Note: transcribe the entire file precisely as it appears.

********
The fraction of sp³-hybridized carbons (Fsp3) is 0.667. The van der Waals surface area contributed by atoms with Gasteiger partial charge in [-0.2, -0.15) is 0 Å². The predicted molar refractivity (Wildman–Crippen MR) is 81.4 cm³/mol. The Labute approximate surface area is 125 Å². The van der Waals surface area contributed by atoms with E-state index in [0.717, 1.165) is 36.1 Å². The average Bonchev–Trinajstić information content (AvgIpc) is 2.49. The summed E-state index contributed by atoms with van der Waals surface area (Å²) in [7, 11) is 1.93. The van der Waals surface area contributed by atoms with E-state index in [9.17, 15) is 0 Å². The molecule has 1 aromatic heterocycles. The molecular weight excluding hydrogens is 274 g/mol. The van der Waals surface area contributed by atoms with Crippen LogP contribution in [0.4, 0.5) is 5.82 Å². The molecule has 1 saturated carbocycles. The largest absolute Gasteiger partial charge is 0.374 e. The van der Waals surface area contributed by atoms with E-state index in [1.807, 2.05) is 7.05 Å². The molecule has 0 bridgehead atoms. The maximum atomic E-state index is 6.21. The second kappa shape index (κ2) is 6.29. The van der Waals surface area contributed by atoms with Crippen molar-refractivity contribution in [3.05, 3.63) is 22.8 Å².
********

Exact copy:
The fraction of sp³-hybridized carbons (Fsp3) is 0.667. The van der Waals surface area contributed by atoms with Gasteiger partial charge in [-0.2, -0.15) is 0 Å². The predicted molar refractivity (Wildman–Crippen MR) is 81.4 cm³/mol. The Labute approximate surface area is 125 Å². The van der Waals surface area contributed by atoms with E-state index in [0.717, 1.165) is 36.1 Å². The average Bonchev–Trinajstić information content (AvgIpc) is 2.49. The summed E-state index contributed by atoms with van der Waals surface area (Å²) in [7, 11) is 1.93. The van der Waals surface area contributed by atoms with E-state index in [9.17, 15) is 0 Å². The molecule has 1 aromatic heterocycles. The molecular weight excluding hydrogens is 274 g/mol. The van der Waals surface area contributed by atoms with Crippen LogP contribution in [0.4, 0.5) is 5.82 Å². The molecule has 1 saturated carbocycles. The largest absolute Gasteiger partial charge is 0.374 e. The van der Waals surface area contributed by atoms with E-state index in [1.807, 2.05) is 7.05 Å². The molecule has 0 bridgehead atoms. The maximum atomic E-state index is 6.21. The second kappa shape index (κ2) is 6.29. The van der Waals surface area contributed by atoms with Crippen molar-refractivity contribution in [3.05, 3.63) is 22.8 Å².